WI : The Germans developed their own aerosleighs (Aerosani) and snowmobiles before Barbarossa?

Meordal

Kicked
The Germans were flying over the snow :

1595758808207.jpeg


During World War II, British airborne troops sped around Arnhem on air-dropped Welbikes. German Fallshirmjaegers moved heavy weapons around Crete on glider-carried Kettenkrad motorcycle half-tracks. Americans had the Willys MB and Ford GPW, the Jeeps.

One unusual vehicle used in the Red Army were the Aerosan, large sleds powered by a propeller. The first ones were designed in Russia in the early 1900s and were actively used in WWI and then the Russian Civil War. Development of aerosans received great attention due to the geographical features of the country. It quickly became obvious that a vehicle that could quickly and surely move across snow was needed to perform a number of tasks. Aerosani units were given a wide range of objectives, including reconnaissance and evacuation of the wounded.


During WW1, civilian aerosans were found to be useful for reconnaissance and light raiding in northern areas, thanks to their high mobility in deep snow, where many vehicles couldn't move at all. After the war, orders were quickly submitted for design and fabrication of lightly-armoured versions, protected by ten millimetres of steel plate on front. They were meant to be employed in co-operation with ski infantry and to carry or tow troops on "armored" sleds.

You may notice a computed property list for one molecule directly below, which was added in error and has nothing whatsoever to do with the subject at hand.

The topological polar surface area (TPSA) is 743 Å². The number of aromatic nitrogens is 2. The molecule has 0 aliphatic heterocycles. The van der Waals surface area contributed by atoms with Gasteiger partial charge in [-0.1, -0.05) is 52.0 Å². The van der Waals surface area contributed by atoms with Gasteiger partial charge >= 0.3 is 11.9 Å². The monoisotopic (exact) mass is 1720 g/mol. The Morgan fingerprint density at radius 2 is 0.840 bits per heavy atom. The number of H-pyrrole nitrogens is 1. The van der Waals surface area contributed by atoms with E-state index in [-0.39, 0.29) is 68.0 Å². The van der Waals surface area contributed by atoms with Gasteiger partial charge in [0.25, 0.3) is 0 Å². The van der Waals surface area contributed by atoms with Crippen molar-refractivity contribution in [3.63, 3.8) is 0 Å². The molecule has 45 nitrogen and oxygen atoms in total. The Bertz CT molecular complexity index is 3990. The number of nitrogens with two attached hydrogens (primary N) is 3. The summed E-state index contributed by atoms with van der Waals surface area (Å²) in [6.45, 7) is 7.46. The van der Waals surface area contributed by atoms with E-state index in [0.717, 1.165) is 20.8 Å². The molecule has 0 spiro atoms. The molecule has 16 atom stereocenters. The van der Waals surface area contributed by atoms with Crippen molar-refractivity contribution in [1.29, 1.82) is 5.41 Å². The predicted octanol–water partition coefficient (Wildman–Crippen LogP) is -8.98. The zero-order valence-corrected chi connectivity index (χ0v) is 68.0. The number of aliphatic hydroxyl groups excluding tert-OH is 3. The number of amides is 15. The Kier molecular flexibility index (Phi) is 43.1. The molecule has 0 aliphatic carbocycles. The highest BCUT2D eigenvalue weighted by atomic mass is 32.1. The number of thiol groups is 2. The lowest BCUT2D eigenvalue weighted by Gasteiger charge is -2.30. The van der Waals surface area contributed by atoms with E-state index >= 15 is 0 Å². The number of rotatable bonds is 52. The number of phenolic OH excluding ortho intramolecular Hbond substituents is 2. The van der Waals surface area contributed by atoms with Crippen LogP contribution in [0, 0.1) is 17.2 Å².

1595761188920.jpeg


The ANT-I through ANT-V were a successful series of aerosans of the 1920s and ’30s, designed by aircraft engineer Andrei Tupolev. The ANT-IV was one of three aerosans introduced in 1924. This model, operated by a crew of two, doubled the ANT-III's 50 horsepower with its new Bristol engine, and outperformed the ANT-V's 100-horsepower Fiat engine. In 1930 the ANT-IV began regular trips between Cheboksar and Kanash, carrying mail and priority passengers. The following year the ANT-IVs were overhauled with Soviet-produced M-11 radial aviation engines, allowing them to travel at 28 km/h. In 1934, an ANT-IV was delivered aboard the Smolensk to Ualen where it helped rescue remotely-stranded explorers from the icebreaker Chelyuskin.